A development plan for a new northern regional centre at Albany in the next decade has been approved.

The adoption of the blueprint by the North Shore City Council comes after a long process of consultation with the public and major landowners of an area that is bigger than the Auckland CBD.

But court challenges are still expected in view of the three-year controversy over the future of this urban centre, which only two decades ago was orchards and paddocks for grazing horses.

The new development rules written into the District Plan take a bold line in trying to achieve a happy mix of businesses, hotels, shops, apartments, and entertainment.

They will be set in an environment of parks and lakes and of tree-lined streets, paths and cycleways linking to the new Albany park-and- ride bus station and the rapid-busway lanes along the Northern Motorway to downtown Auckland.

"It's an immense development that will be the home and workplace of 10,000-plus people," North Shore Mayor George Wood said.

"We are setting rules to achieve a good quality-built design.

"North Shore has been burned by inferior-quality buildings and for the future we want a far better product," the mayor said.

The new rules also try to avoid a conflict between residents of apartments yet to be built and North Harbour Stadium, which already gets 25,000 spectators to games and is likely to expand.

In a radical move, the council will insist on the apartments being sound-proofed to reduce noise coming from outside.

This is in addition to the national requirements of the Building Act and the Building Code for reducing noise between neighbouring units.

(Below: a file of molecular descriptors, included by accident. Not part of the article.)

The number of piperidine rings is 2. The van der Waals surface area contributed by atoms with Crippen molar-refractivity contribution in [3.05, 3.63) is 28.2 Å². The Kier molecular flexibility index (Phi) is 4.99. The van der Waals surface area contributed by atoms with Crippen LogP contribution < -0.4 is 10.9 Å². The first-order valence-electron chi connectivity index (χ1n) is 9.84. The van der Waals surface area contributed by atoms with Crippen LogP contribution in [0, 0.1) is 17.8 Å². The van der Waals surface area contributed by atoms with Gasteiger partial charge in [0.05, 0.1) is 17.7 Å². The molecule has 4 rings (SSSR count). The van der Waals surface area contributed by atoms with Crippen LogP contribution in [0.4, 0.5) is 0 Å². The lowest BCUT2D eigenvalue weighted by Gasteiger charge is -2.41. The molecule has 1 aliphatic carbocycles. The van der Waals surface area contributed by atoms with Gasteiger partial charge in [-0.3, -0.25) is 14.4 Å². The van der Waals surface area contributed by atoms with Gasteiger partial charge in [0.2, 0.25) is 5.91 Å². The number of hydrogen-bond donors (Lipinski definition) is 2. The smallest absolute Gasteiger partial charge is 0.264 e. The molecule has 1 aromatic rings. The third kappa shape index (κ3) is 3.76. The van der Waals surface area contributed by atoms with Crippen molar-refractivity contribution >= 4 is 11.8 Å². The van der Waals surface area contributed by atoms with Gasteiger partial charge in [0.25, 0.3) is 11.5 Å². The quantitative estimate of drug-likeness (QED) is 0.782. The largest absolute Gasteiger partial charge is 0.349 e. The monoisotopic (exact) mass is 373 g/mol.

"We need acoustic design requirements to reduce external noise to a reasonable level from future businesses, cafes [and] nightclubs," said council senior environmental policy adviser John Duguid.

"It's because we are trying to pitch Albany as an urban centre like Newmarket, downtown Auckland or Henderson - not the sterile place it is at the moment."

Mr Duguid said the council had also pushed areas zoned for residential development several hundred metres away from the stadium and given a buffer of reserves.

Albany residents expressed concern about the height of buildings in the centre.

Heights are generally restricted to 20 to 30 metres in the centre plan but the council has provided a pocket of land near the Northern Motorway which has no specified height limit.

Mr Duguid said the council had beefed up the criteria for considering any applications to build high-rise towers.

It meant the council could decline a building if it shaded residential areas and parks.

Rival groups of landowners and supermarket chains are arguing over how much retail activity should be allowed in the centre.

Westfield New Zealand plans to start building an entertainment centre early next year, with 10 cinemas and 80 shops.

The council plans a new library and a swimming pool complex and a debate is developing on whether the council should move its headquarters from Takapuna.

What's going into central Albany?

* A new retail and entertainment complex of 10 cinemas and 80 shops.

* Homes and workplaces for 10,000-plus people.

* Some buildings of more than 10 storeys.

* Apartments sound-proofed against outside noise.

* Hotels, library, municipal swimming pool and possibly the North Shore council's HQ .